Tonnes of it ends up dumped.

Rubbish - or municipal solid waste (MSW) as we should call it - appears to be the latest subject to acquire political distinction. Now we have Chief Executive C.Y. Leung and Chief Secretary Carrie Lam Cheng Yuet-ngor bemoaning the Legislative Council's reluctance to expand the landfills.

The expansions are vital, we are told, or we'll have rubbish piling up on the streets. But is it really so vital to expand the landfills? One alternative which we haven't heard discussed is the possibility of selling the waste. In Europe there are a number of countries that are wedded to waste-to-energy incinerators.

However, several countries have built too many incinerators and are struggling to find enough MSW to fuel them. Oslo imports rubbish from all over Europe, including Ireland, parts of Britain and Sweden. Incineration provides Oslo with heating and electricity. Northern Europe produces about 150 million tonnes of waste a year but has an incineration capacity of about 700 million tonnes.

Waste is seen as a commodity in Europe. Meanwhile, in Hong Kong we bury it. The government should sell it or let market forces come into play and offload it to the highest bidder, who can then sell it to the Europeans.


It being such a hot topic we cannot resist the urge to write more about MSW. It is instructive to take another look at the Legislative Council panel on the environment's observations on waste management. At a panel meeting in April last year, members said they were opposed to "the reliance on landfills for waste disposal in the view of the associated environmental nuisance, as well as the long lead time and cost incurred from restoration of landfills". They went on to stress the need for a holistic package, "of waste management measures (including waste reduction, separation and recycling) with waste incineration as a last resort". Clearly not much has changed over the past year.


At the risk of being taken for an MSW nerd, let us consider the composition of Hong Kong's waste. Some 48 per cent of it is what those versed in these matters describe as putrescibles - that is, matter which putrefies. About 42 per cent of Hong Kong's MSW is food waste while some 4 per cent is mostly diapers. This means that roughly half of Hong Kong's MSW has an extremely high moisture content and is about 33 per cent less than the calorific value which is required for effective combustion.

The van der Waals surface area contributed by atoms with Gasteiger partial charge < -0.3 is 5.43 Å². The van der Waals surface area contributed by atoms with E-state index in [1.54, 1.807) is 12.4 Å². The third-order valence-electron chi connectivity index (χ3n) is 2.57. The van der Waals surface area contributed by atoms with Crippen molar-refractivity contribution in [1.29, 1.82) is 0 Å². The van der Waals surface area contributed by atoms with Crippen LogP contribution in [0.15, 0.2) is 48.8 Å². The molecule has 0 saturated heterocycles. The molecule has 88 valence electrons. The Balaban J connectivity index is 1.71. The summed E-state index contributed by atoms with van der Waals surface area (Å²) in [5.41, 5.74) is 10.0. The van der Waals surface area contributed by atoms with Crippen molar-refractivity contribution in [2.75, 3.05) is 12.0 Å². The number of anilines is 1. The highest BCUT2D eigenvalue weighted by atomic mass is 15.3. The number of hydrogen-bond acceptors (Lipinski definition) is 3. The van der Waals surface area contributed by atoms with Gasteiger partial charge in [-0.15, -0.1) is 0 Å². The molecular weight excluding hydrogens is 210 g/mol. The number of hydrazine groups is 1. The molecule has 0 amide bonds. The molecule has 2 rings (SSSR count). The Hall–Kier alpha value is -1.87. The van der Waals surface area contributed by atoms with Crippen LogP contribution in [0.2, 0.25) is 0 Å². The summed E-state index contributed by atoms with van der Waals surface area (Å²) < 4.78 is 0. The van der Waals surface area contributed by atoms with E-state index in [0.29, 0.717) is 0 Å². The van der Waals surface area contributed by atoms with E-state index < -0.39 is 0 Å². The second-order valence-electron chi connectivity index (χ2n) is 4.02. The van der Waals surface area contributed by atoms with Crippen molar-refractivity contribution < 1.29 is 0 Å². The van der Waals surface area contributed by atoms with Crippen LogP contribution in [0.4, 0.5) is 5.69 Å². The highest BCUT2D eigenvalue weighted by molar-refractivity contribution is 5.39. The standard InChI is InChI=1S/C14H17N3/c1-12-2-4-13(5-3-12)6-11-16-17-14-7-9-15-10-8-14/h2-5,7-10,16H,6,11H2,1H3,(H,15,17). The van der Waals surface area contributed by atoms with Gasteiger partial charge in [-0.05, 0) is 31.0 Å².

This means that to get this stuff to burn in a traditional incinerator, matter with a higher calorific value will have to be added. So, instead of going for an incinerator why not have a big anaerobic digestion plant to deal with this high volume of putrescible MSW more efficiently and in a more environmentally friendly way? The government is tinkering with this and has plans to have one that will handle 200 tonnes of food waste per day. But Hong Kong produces about 4,000 tonnes of such waste a day. So why not have a bigger plant to deal with this stuff? It will produce energy which can be used to generate electricity, and also lots of compost for which buyers will have to be found. But it would certainly take a lot of pressure off the need for building a large, expensive incinerator.


We have more tales about HSBC and its ill-fated new ATM card using the China UnionPay payment network.

A reader writes that he couldn't even use his card in the Travelex ATM at Hong Kong airport even though it purports to accept China UnionPay.


But we have a sunnier story from a reader who found himself in Switzerland with no cash. He reports that a call to HSBC's Hong Kong call centre at 4.30am, Hong Kong time, resulted in him being expertly guided through the process that allowed him to activate his ATM card. UnionPay is widely accepted at ATMs in Switzerland, apparently. He then travelled to Italy, where he was unable to use his ATM card even at ATMs that displayed the UnionPay logo. As a result there was some embarrassment on his part as he was unable to settle a hotel bill. But he ends by commending HSBC staff: "Frankly, I was amazed to find them responding at 4.30am Hong Kong time, a service one wouldn't expect in Europe."